Thanks again to ForestPuffin for his pioneering.


Monday, 12 September 2011

ForestPuffin and the Adonis Blue


For many years my birdy buddy Martin, struggled under the weight of my enthusiasm for an emerging passion for birdwatching. His 10-year-old son, who has recently started a blog under the name of ForestPuffin,   is now shouldering the burden of mentor as my, ‘til now dormant, interest in butterflies slowly wakens.


They came to visit last weekend and when Sunday brightened and developed into an unexpectedly sunny afternoon, the suggestion was made to chase a few local, range-restricted species. Thus, my introduction to the world of “blues” (some of which are brown) began. All the butterflies below are noted in red as this is my first outing and I have never logged Lepidoptera on a list before. The identities of some butterflies, such as the Peacock or the Cabbage White for example, are known by genetic inheritance, but even with such a restricted selection (only 58 species of butterfly occur regularly in Britain) there were some that I had never heard of.


After fears that it might not survive into the new millennium, the Adonis Blue was reintroduced to Queensdown Warren (Google Earth ref; 51 20' 11” N 00 37' 30" E) in 2002 and has successfully colonised neighbouring sites since then. A grazing regime in the spring and autumn uses cattle and sheep on this 8o hectare reserve which comprises varied habitat including south-facing chalk grassland pasture, which the butterflies find so attractive. The Adonis Blue is used as the emblem of the Kent Wildlife Trust,  which manages the Queensdown Warren reserve and was also chosen as the featured species on the cover of the Collins Butterfly Guide (Tolman and Lewington), so it must hold some significance. This was the butterfly that my young guide was looking for and we had early encouragement from a group of naturalists who were returning to their cars as we arrived and who informed us of the best place to go looking for them.
As we worked our way to the patch of Wild Marjoram that the butterflies like to feed on at this time of year, we were looking for some other target species that have eluded ForestPuffin in his home county.


The Chalk-hill Blue is blue and prefers chalky slopes (this lepidopterizing is going to be easy) and was quickly found. It is noted in the UK for the male’s dark border inside the white surround of its forewings and its row of spots on the trailing edge of the hindwing. It has much paler colouration than the other “blues”.
With a greater diversity of plants acceptable to its caterpillars, the Common Blue has a much wider distribution and is less habitat dependent. It is a richer colour of blue, but lacks the dark, inner border of the Chalk-hill Blue’s forewing and the hindwing markings too.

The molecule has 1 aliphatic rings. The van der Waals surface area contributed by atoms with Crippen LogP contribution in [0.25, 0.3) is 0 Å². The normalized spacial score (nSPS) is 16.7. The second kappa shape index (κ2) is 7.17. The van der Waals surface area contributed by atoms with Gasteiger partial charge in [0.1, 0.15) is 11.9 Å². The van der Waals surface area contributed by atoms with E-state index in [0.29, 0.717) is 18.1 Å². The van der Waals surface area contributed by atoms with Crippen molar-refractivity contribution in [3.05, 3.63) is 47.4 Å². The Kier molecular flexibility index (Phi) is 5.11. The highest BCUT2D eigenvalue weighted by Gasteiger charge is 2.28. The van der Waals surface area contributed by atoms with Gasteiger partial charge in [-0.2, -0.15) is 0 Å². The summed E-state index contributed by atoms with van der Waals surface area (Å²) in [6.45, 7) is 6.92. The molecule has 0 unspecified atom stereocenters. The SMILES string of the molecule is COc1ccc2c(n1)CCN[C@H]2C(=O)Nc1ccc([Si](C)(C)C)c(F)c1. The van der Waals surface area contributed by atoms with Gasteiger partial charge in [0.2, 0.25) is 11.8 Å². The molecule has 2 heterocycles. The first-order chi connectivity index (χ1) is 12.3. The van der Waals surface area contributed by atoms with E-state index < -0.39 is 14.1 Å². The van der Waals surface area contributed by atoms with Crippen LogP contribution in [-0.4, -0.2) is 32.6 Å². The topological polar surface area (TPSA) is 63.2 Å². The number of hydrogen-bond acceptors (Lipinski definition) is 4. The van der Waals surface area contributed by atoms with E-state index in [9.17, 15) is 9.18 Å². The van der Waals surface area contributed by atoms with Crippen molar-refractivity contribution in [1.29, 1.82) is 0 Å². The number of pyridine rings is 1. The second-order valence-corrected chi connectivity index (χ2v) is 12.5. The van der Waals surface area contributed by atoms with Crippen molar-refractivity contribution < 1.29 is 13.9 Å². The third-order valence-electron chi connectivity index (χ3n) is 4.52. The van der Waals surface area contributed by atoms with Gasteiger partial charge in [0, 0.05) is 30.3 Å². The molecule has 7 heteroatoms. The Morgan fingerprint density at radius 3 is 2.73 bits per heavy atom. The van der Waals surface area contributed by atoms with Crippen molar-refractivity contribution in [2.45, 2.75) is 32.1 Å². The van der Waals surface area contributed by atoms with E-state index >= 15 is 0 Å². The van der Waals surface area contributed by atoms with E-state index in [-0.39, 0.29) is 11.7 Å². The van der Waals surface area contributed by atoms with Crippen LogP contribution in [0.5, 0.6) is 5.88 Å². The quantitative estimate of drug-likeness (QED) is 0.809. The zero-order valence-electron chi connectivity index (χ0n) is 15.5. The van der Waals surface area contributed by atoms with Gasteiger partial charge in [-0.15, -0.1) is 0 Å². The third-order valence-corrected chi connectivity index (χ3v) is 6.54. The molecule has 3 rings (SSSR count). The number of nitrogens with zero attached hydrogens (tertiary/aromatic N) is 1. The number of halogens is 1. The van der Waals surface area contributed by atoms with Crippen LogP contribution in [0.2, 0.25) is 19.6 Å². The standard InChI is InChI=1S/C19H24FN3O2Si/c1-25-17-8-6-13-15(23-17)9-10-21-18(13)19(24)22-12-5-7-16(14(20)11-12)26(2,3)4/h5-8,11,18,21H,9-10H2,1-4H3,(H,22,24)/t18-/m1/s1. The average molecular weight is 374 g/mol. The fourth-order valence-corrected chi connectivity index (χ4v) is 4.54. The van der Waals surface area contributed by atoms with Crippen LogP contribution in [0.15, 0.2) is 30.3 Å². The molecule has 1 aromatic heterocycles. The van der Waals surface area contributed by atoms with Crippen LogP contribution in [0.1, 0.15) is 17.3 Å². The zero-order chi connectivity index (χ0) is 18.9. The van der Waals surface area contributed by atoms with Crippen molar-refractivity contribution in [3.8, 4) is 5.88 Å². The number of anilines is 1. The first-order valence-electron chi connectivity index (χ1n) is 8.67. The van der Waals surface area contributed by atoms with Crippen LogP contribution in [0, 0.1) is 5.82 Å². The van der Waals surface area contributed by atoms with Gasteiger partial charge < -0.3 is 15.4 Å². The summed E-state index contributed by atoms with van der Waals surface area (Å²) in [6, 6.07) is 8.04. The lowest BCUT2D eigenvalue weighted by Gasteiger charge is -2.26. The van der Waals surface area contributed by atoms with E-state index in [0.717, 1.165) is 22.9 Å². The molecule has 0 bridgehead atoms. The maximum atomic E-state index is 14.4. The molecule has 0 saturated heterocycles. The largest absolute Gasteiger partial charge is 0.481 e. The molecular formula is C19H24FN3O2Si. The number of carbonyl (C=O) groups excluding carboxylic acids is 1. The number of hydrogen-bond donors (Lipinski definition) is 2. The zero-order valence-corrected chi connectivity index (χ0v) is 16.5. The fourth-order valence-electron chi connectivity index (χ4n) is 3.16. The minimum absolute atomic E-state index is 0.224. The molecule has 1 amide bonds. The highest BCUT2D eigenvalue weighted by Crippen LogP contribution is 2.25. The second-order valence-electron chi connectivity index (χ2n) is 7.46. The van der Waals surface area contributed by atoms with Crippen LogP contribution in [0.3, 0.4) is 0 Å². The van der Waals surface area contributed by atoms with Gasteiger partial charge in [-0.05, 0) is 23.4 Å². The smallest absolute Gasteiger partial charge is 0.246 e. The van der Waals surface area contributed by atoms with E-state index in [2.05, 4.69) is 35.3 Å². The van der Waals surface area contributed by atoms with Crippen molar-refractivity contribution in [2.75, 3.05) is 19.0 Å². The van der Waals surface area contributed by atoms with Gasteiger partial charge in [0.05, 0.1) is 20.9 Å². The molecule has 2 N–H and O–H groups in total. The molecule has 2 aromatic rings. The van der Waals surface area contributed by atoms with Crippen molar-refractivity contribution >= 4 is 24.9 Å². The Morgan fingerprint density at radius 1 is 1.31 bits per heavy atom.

Next came a quick education in the “browns”. The Gate-keeper and the Meadow Brown are superficially similar at first sight, but the former is smaller with a double white dot in the dark spot on its forewing and a single white dot in the dark spot of the hindwing. The bigger Meadow Brown lacks the spot on the hindwing and sports only one dot in the dark mark on the forewing.


Then came the cry that indicated that the Adonis Blue had been located. With a noticeably richer blue even than the Common Blue and the white surround punctuated with dark veins that reached the very edge of the wing, there was no doubting the identification and it drew a sigh of pleasure from both of my companions.


But there was still more to come. While my young mentor was familiar with the Brown Argos, I had not seen one before and was surprised to find that it belonged to the “blues”. It somewhat resembles some of the females of the previous species, being brown with orange markings on the outside edges of all four wings, but it is noticeably smaller and the markings are plain.

Completing our haul for the day was a Silver-spotted Skipper. To my unaccustomed eyes, it had the look of a moth about it with wings folded horizontally above its body at rest. This is another chalky slope specialist. Recent changes in the management of this habitat and the rise of rabbit numbers to keep the pastures well grazed, have benefitted this butterfly, though it is still a species that warrants concern.
Apparently, I scored a good hat-trick of desirable species, so thank you very much to ForestPuffin for taking me out and introducing me to the world of the butterfly.

Saturday, 10 September 2011

Powai Gardens, Mumbai, India. Sept 2011

During this first week of September, adherents across India are celebrating the festival of Ganpati, or Ganesh Chaturthi. It is a moveable feast, but is usually around this time of year. Celebrants parade idols of Lord Ganesh, accompanied by drums, dancing and nevedya offerings, to water and cast him in. Here, he will turn to sand and water before completing the circle and returning to the faithful in his deity form as the benevolent Elephant God.